In 1676, an unlikely pair—a young Puritan widow and an English spy—journeys across a land where greed and treachery abound. Prudence Cotton has recently lost her husband and is desperate to find her daughter, captured by the Nipmuk tribe during King Philip’s war. She’s convinced her daughter is alive but cannot track her into the wilderness alone. Help arrives in the form of James Bailey, an agent of the crown sent to Boston to investigate the murder of Prudence’s husband and to covertly cause a disturbance that would give the king just cause to install royal governors. After his partner is murdered, James needs help too. He strikes a deal with Prudence, and together they traverse the forbidding New England landscape looking for clues. What they confront in the wilderness—and what they discover about each other—could forever change their allegiances and alter their destinies. --Amazon.com
I wanted to love this book, I really did. A widowed woman in Puritan times fighting to get her daughter back and getting a shiny knight on horse back for her troubles, what's not to love? The exhausting trip it took to get there. If you're going to read it, borrow it from the library or use Kindle Unlimited. Anything that won't make you grumpy about wasting time. Now I love me some historical fiction, most of the books I am going to review on are historical fiction or sci-fi/fantasy it's just what I like. This book gets a pass from me, in that I would add it to a pile of books for a friend but it wouldn't be a solo gift. It just doesn't stand up by itself.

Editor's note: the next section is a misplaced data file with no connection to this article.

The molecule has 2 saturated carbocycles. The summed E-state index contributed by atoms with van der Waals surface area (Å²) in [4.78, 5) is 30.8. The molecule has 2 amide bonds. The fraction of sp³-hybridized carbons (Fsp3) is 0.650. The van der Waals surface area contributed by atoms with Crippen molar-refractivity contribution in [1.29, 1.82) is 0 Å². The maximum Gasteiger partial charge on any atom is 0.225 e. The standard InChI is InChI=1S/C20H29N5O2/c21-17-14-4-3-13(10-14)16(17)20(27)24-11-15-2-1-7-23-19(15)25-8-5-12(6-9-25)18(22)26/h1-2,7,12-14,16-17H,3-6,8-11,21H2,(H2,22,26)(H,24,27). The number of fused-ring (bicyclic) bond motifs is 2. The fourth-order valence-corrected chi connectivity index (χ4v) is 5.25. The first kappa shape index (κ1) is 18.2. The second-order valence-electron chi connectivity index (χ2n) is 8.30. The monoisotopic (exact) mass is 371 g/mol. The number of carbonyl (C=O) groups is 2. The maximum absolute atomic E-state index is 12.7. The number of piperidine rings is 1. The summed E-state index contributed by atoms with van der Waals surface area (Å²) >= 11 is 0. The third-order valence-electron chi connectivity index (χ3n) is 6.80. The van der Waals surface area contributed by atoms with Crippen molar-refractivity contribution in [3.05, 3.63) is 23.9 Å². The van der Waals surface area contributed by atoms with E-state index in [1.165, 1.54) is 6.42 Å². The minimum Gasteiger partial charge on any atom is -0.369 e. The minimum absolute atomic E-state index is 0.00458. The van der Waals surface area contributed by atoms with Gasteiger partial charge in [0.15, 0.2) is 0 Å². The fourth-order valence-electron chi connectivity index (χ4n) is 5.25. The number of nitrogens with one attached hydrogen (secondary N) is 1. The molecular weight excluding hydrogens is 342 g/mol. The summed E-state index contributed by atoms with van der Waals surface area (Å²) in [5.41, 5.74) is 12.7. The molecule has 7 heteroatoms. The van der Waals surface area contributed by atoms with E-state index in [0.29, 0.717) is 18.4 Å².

The main male lead, James Bailey, is just wrong. He is supposed to be the other half of this story, the equal to Prudence Cotton. Yet he seems to simply be a seires of PADs (Plot Advancement Device.) Need to get past a guard? Use James. He has a magical (not literally) pass. Need to find your daughter? Use James. Need to get your stuff back from your brother-in-law? Now where did we leave James? He has his own specified mission and between right now after reading this book a couple of weeks ago and just writing this I couldn't tell you if he ever succeeds.(Edit: I checked. He sort of does, but in a backwards way that makes little sense) I could understand the shallow strokes on this character if this was a newbie's novel but the author has over twenty books under his belt. At that point, what's the excuse?
Leaving the characters to one side, trust me you can put them anywhere, the mystery/conspiracy side of all this was a bit too easy. I need a good mystery. Growing up on Sherlock Holmes and Hercule Poirot, I love a mystery with just enough twist for me to not realize the butler did it in the first few pages. The book is only 345 pages long and yet it manages to dawdle for the first two-thirds of the book and then rush to wrap everything up in the end. In this case the butler definitely did it and you can tell who the bad guy is right when he appears on the scene. I have to give props to the author though, he could have dressed him all in black and gave him a black mustache to twirl but that must have been too much.
I tried to love this book so much, I need good historical fiction. It doesn't have to be great, trust me I'll read the trashy Tudor novels, and the silly bodice rippers but give me something to sink into. This book toys with you. There were so many moments when I was on the verge of getting to a good part only to go a few more pages in without getting anything. It was the equivalent of eating a bread sandwich, Just a nice piece of bread between two other pieces of bread. Should I also mention that any hope of a non white bread character that anyone can relate to was killed off in the 1st half of the book? Yeah, thanks for that. Oh, he might be interesting. And now he's dead. Great.
This one gets a Meh Goodwill would take it, on a scale from holding up my trashcan to sitting next to my plastic skull named Bob. (Bob gets all the good books)
Freelance Editor & Reviewer